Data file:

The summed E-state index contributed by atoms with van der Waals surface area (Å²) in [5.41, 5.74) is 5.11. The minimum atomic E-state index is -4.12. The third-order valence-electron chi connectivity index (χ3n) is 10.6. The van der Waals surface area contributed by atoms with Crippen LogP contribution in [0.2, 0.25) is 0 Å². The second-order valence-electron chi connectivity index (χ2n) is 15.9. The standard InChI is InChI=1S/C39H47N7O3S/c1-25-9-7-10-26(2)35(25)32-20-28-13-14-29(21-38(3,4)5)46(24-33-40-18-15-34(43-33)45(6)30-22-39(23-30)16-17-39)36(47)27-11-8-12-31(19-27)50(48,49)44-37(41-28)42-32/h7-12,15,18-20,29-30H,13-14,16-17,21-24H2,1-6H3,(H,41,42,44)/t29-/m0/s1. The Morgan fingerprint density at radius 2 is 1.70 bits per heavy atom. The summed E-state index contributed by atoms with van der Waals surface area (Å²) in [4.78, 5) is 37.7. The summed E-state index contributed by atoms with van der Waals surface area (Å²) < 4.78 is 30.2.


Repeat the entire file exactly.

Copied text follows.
The summed E-state index contributed by atoms with van der Waals surface area (Å²) in [5.41, 5.74) is 5.11. The minimum atomic E-state index is -4.12. The third-order valence-electron chi connectivity index (χ3n) is 10.6. The van der Waals surface area contributed by atoms with Crippen LogP contribution in [0.2, 0.25) is 0 Å². The second-order valence-electron chi connectivity index (χ2n) is 15.9. The standard InChI is InChI=1S/C39H47N7O3S/c1-25-9-7-10-26(2)35(25)32-20-28-13-14-29(21-38(3,4)5)46(24-33-40-18-15-34(43-33)45(6)30-22-39(23-30)16-17-39)36(47)27-11-8-12-31(19-27)50(48,49)44-37(41-28)42-32/h7-12,15,18-20,29-30H,13-14,16-17,21-24H2,1-6H3,(H,41,42,44)/t29-/m0/s1. The Morgan fingerprint density at radius 2 is 1.70 bits per heavy atom. The summed E-state index contributed by atoms with van der Waals surface area (Å²) in [4.78, 5) is 37.7. The summed E-state index contributed by atoms with van der Waals surface area (Å²) < 4.78 is 30.2.